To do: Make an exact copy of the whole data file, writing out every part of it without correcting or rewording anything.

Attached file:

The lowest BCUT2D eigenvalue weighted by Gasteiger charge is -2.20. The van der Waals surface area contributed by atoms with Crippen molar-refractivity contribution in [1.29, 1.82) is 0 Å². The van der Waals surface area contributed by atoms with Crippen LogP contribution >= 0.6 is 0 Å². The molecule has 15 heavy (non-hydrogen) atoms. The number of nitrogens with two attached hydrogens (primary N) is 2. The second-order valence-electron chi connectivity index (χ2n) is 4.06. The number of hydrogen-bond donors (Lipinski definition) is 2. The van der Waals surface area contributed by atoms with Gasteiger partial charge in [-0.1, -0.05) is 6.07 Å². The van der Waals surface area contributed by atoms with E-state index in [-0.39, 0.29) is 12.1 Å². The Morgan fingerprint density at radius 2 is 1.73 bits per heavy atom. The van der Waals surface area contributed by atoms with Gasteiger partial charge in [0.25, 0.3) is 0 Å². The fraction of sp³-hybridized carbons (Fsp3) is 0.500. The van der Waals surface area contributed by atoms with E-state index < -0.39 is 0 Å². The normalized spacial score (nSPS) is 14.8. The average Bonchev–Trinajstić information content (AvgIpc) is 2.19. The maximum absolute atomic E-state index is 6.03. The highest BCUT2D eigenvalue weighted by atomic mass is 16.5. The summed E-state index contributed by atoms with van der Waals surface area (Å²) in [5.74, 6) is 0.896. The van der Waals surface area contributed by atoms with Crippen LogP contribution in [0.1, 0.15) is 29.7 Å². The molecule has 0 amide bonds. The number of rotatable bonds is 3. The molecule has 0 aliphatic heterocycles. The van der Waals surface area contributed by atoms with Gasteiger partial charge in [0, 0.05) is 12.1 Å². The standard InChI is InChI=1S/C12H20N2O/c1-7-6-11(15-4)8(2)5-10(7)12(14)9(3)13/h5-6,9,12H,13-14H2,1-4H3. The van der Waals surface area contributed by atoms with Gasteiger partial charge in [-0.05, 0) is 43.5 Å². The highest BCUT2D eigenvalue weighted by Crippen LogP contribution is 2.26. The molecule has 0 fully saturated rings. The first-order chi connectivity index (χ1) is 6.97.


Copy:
The lowest BCUT2D eigenvalue weighted by Gasteiger charge is -2.20. The van der Waals surface area contributed by atoms with Crippen molar-refractivity contribution in [1.29, 1.82) is 0 Å². The van der Waals surface area contributed by atoms with Crippen LogP contribution >= 0.6 is 0 Å². The molecule has 15 heavy (non-hydrogen) atoms. The number of nitrogens with two attached hydrogens (primary N) is 2. The second-order valence-electron chi connectivity index (χ2n) is 4.06. The number of hydrogen-bond donors (Lipinski definition) is 2. The van der Waals surface area contributed by atoms with Gasteiger partial charge in [-0.1, -0.05) is 6.07 Å². The van der Waals surface area contributed by atoms with E-state index in [-0.39, 0.29) is 12.1 Å². The Morgan fingerprint density at radius 2 is 1.73 bits per heavy atom. The van der Waals surface area contributed by atoms with Gasteiger partial charge in [0.25, 0.3) is 0 Å². The fraction of sp³-hybridized carbons (Fsp3) is 0.500. The van der Waals surface area contributed by atoms with E-state index < -0.39 is 0 Å². The normalized spacial score (nSPS) is 14.8. The average Bonchev–Trinajstić information content (AvgIpc) is 2.19. The maximum absolute atomic E-state index is 6.03. The highest BCUT2D eigenvalue weighted by atomic mass is 16.5. The summed E-state index contributed by atoms with van der Waals surface area (Å²) in [5.74, 6) is 0.896. The van der Waals surface area contributed by atoms with Crippen LogP contribution in [0.1, 0.15) is 29.7 Å². The molecule has 0 amide bonds. The number of rotatable bonds is 3. The molecule has 0 aliphatic heterocycles. The van der Waals surface area contributed by atoms with Gasteiger partial charge in [0, 0.05) is 12.1 Å². The standard InChI is InChI=1S/C12H20N2O/c1-7-6-11(15-4)8(2)5-10(7)12(14)9(3)13/h5-6,9,12H,13-14H2,1-4H3. The van der Waals surface area contributed by atoms with Gasteiger partial charge in [-0.05, 0) is 43.5 Å². The highest BCUT2D eigenvalue weighted by Crippen LogP contribution is 2.26. The molecule has 0 fully saturated rings. The first-order chi connectivity index (χ1) is 6.97.